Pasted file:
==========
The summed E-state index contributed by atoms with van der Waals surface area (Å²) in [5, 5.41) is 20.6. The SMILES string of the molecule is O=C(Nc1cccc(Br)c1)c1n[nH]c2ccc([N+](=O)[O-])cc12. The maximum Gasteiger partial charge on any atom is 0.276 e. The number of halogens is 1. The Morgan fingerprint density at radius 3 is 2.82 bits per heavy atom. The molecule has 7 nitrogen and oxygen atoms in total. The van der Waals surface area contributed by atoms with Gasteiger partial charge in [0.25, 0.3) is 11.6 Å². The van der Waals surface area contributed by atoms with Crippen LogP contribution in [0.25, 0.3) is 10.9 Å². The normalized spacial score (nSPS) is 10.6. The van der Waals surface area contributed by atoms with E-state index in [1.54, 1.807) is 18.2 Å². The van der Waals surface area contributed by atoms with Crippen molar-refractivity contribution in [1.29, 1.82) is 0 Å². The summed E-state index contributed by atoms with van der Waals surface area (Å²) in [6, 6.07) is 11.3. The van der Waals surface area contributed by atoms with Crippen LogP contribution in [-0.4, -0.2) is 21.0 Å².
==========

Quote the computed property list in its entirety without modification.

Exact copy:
The summed E-state index contributed by atoms with van der Waals surface area (Å²) in [5, 5.41) is 20.6. The SMILES string of the molecule is O=C(Nc1cccc(Br)c1)c1n[nH]c2ccc([N+](=O)[O-])cc12. The maximum Gasteiger partial charge on any atom is 0.276 e. The number of halogens is 1. The Morgan fingerprint density at radius 3 is 2.82 bits per heavy atom. The molecule has 7 nitrogen and oxygen atoms in total. The van der Waals surface area contributed by atoms with Gasteiger partial charge in [0.25, 0.3) is 11.6 Å². The van der Waals surface area contributed by atoms with Crippen LogP contribution in [0.25, 0.3) is 10.9 Å². The normalized spacial score (nSPS) is 10.6. The van der Waals surface area contributed by atoms with E-state index in [1.54, 1.807) is 18.2 Å². The van der Waals surface area contributed by atoms with Crippen molar-refractivity contribution in [1.29, 1.82) is 0 Å². The summed E-state index contributed by atoms with van der Waals surface area (Å²) in [6, 6.07) is 11.3. The van der Waals surface area contributed by atoms with Crippen LogP contribution in [-0.4, -0.2) is 21.0 Å².